A mythical psychotropic chemical, whose full (mythical) name is Musa Sapientum bananadine. It's said to exist in the peels of bananas, but in very small amounts.

While the widespread knowledge of this drug is largely attributable to urban legend, the initial fabrication of the idea is usually credited to William Powell, who published this bananadine extraction recipe in The Anarchist Cookbook, (often miswritten as, The Anarchist's Cookbook):

  1. Obtain 15 lbs. of ripe yellow bananas.
  2. Peel all 15 lbs. and eat the fruit. Save the peels.
  3. With a sharp knife, scrape off the insides of the peels and save the scraped material.
  4. Put all of the scraped material in a large pot and add water. Boil for three to four hours until it has attained a solid paste consistency.
  5. Spread this paste on cookie sheets, and dry in an oven for about 20 minutes to a half hour.

This will result in a fine black powder. Makes about one pound of bananadine powder. Ususally one will feel the effects of bananadine after smoking three or four cigarettes.

(Full text available here)

The more gullible readers of the Cookbook might not have noticed that the recipe's call to eat fifteen pounds(!) of bananas is just about impossible. Maybe he means that you should eat the fruit over the next few weeks, although it might be kinda gross by then. In any event, and in case I have not yet made it obvious: there is no such thing as bananadine.

Given how popular this recipe has become -- just Google the word "bananadine" and you'll see what I mean -- it's amazing that its proponents have obviously never actually tried it! It calls for quite a bit of work, after all.

Incidentally, Powell has posted a message on Amazon.com's listing for the Cookbook, saying that he regrets ever writing the book, and wants to see it go out of print. He does not own the copyright, though, as he (regrettably) relinquished his ownership of the work to Lyle Stuart, Inc. (the original publishing company) upon the work's publication, and the rights have since been sold to a different company. As far as the copyright owner is concerned -- and for that matter, as far as the public is concerned -- it really doesn't much matter what he thinks. Bananadine now has legs, and it's done walked off to get high.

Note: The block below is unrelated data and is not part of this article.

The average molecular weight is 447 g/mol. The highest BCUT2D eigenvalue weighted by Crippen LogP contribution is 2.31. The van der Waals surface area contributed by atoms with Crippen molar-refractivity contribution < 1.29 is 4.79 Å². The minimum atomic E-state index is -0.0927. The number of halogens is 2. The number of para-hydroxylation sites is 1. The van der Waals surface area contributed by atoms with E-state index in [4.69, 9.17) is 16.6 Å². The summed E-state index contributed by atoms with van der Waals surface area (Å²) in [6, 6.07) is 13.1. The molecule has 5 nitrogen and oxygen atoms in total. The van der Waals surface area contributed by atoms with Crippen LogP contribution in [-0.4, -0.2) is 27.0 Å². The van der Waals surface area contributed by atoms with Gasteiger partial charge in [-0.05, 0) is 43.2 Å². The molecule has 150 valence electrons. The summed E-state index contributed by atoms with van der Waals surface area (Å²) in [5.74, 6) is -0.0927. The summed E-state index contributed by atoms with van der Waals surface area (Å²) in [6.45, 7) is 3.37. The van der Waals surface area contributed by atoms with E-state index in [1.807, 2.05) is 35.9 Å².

The moral of the story, kids, is, for Chrissake, don't use drugs!

The concept and recipe for bananadine originally appeared in the March 1967 issue of the Berkeley Barb, a famous underground newspaper published in Berkeley, California. The original article did not hint that it was a hoax, and as this sort of article fit right in with the regular items in the Barb, many believed it to be true, including many students at the University of California.

This caused a minor sensation, with students attempting to make bananadine and, even while failing, trying to raise awareness of this wonderful opportunity to get high. The New York Times quickly took up the story, and reported that "beatniks and students chanted 'banana-banana' at a 'be-in' in Central Park" and paraded around carrying a two-foot wooden banana. This report did more to raise awareness than any be-in could, making it an national headline. The Food and Drug Administration announced that it would be investigating "the possible hallucinogenic effects of banana peels", although researches at New York University beat them to it and later that year announced that banana peels have nothing psychedelic in them. This report was less sensational than the original story, meaning that many people never got the news that banana peels are just as boring as we always suspected.

This did not stop William Powell from including it in The Anarchist Cookbook in 1970, although he must have been aware that it was a hoax. He is also the one who gave it the expanded scientific name, Musa sapientum Bananadine, Musa sapientum being the biological nomenclature for the banana at the time. Presumably, the drug would be called Musa acuminata Bananadine these days.

I can't help but suspect that for a few months in 1967 Bananadine served as an excellent source of plausible deniability for hundreds of drug users -- "no man, I'm high, but it's just banana peels. It's perfectly legal!" Since then it has served as a source of amusement for generations, and no doubt as a source of frustration for many. Surprisingly, the myth that you can smoke banana peels seems to still be believed by many, although tested by few.

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